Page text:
Plants that contain high concentrations of inulin include:
Agave (Agave spp.)
Burdock (Arctium lappa)
Camas (Camassia spp.)
Chicory (Cichorium intybus)
Coneflower (Echinacea spp.)
Costus Saussurea lappa
Dandelion (Taraxacum officinale)
Elecampane (Inula helenium)
Garlic (Allium sativum)
Jerusalem artichoke (Helianthus tuberosus)
Jicama (Pachyrhizus erosus)
Leopard's-bane (Arnica montana)
Mugwort (Artemisia vulgaris)
Onion (Allium cepa)
Wild yam (Dioscorea spp.)
Yacón (Smallanthus sonchifolius spp.)
from: Inulin - Wikipedia, the free encyclopedia
But eat them with caution because: About 30–40% of people in Central Europe suffer from fructose malabsorption. Since inulin is a fructan, excess dietary intake may lead to minor side effects, such as increased flatulence and loose stools in those with fructose malabsorption. It is recommended that fructan intake for people with fructose malabsorption be kept to less than 0.5 grams/serving.[16
As for me, I'll take taters!
Last edited by otzi; 01-22-2013 at 06:48 PM.
The danger in using Wikipedia as the source for the majority of your knowledge is that it is easy to follow your tracks ( I've highlighted the bits that are relevant, but you conveniently omitted ):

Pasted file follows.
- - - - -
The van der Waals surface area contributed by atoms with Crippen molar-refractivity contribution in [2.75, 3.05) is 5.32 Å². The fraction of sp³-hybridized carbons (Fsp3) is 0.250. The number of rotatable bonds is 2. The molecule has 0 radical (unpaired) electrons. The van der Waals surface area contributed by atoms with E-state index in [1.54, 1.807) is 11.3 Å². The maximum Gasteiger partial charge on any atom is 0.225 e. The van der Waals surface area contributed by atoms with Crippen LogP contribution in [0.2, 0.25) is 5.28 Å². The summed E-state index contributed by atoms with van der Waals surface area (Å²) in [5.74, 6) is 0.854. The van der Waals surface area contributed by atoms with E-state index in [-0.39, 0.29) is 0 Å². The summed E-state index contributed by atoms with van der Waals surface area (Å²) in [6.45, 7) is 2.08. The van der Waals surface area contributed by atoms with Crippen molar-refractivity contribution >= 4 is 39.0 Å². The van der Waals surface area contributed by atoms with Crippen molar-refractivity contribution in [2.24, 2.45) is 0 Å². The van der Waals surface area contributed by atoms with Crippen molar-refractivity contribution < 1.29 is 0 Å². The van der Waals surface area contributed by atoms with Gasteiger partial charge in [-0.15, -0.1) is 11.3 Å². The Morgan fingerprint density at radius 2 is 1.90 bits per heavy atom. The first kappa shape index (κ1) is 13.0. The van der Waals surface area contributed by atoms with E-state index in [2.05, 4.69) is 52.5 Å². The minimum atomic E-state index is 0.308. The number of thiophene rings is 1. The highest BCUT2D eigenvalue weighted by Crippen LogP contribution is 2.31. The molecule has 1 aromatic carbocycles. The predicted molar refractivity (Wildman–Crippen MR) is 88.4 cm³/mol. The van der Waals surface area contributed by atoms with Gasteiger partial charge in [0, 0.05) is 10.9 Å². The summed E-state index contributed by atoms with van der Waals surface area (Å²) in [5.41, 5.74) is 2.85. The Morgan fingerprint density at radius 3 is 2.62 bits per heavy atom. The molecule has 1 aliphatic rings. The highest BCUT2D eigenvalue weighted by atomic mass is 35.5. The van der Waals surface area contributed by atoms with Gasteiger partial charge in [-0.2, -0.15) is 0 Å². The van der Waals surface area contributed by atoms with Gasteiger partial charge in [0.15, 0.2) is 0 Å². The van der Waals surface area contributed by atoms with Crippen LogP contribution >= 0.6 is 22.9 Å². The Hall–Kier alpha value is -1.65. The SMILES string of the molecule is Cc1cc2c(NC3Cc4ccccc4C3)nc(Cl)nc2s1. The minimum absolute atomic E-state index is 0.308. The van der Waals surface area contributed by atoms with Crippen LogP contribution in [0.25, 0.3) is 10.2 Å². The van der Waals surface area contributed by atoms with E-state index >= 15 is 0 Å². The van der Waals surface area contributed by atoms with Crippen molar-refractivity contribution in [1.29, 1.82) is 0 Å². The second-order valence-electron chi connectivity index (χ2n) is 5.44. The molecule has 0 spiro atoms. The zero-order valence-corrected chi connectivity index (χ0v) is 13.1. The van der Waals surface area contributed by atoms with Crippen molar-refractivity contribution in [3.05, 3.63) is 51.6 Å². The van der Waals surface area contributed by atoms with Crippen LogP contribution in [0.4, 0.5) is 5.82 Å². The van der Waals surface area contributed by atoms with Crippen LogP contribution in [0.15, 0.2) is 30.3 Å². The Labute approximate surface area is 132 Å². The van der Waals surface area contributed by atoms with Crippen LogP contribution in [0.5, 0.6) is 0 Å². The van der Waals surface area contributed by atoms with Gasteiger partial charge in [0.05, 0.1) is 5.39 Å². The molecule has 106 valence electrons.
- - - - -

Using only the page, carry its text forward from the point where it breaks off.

If you think about it, that last paragraph that you latched on to is a non-sequitur and actually should probably be removed from that article. It is irrelevant if you suffer from fructose malabsorption, because as the article itself says, "normal digestion does not break down inulin into monosaccharides", that is, fructose. The breakdown to fructose occurs in the colon as a substrate for fermentation ... something that you seem to like when it happens to glucose.Originally Posted by The Fount of Otzi's Knowldege (Wikipedia)
Throughout the excerpt from Wikipedia that I more fully included above, you can see the many parallels that are being drawn between inulin and resistant starches. My favourite bit, though, would have to be "This makes [Inulin] similar to resistant starches and other fermentable carbohydrates." I can see why it is important for your argument to redact that bit ... can't have folks thinking that there is no magic in a cold potato.
As for the horrors of regularly eating chicory, onions, leeks, garlic, and bananas as opposed to cold potatoes ... you have to be kidding, right?
P.S. I asked you one simple question, Otzi. I'm still waiting for your answer.
Strange British man who is very jealous of the success of on-line superstar, Otzi's, famed "Potato Diet". PKLOPP gained some poor reviews from his failed attempt at an all-potato diet that included tuna and eggs. He was summarily drummed out of the blogosphere and spends his days looking to discredit Otzi. See also: Poor Sod, Sad Man, and King Straw Man
Onions and garlic are always on my menu! Sometimes leeks.
And even though I'm HFLC, I gotta have my plantains on occasion as treats.
That is not food man... serious.
My dog won't even eat that if it falls on the floor.
And that's why I'm here eating HFLC Primal/Paleo.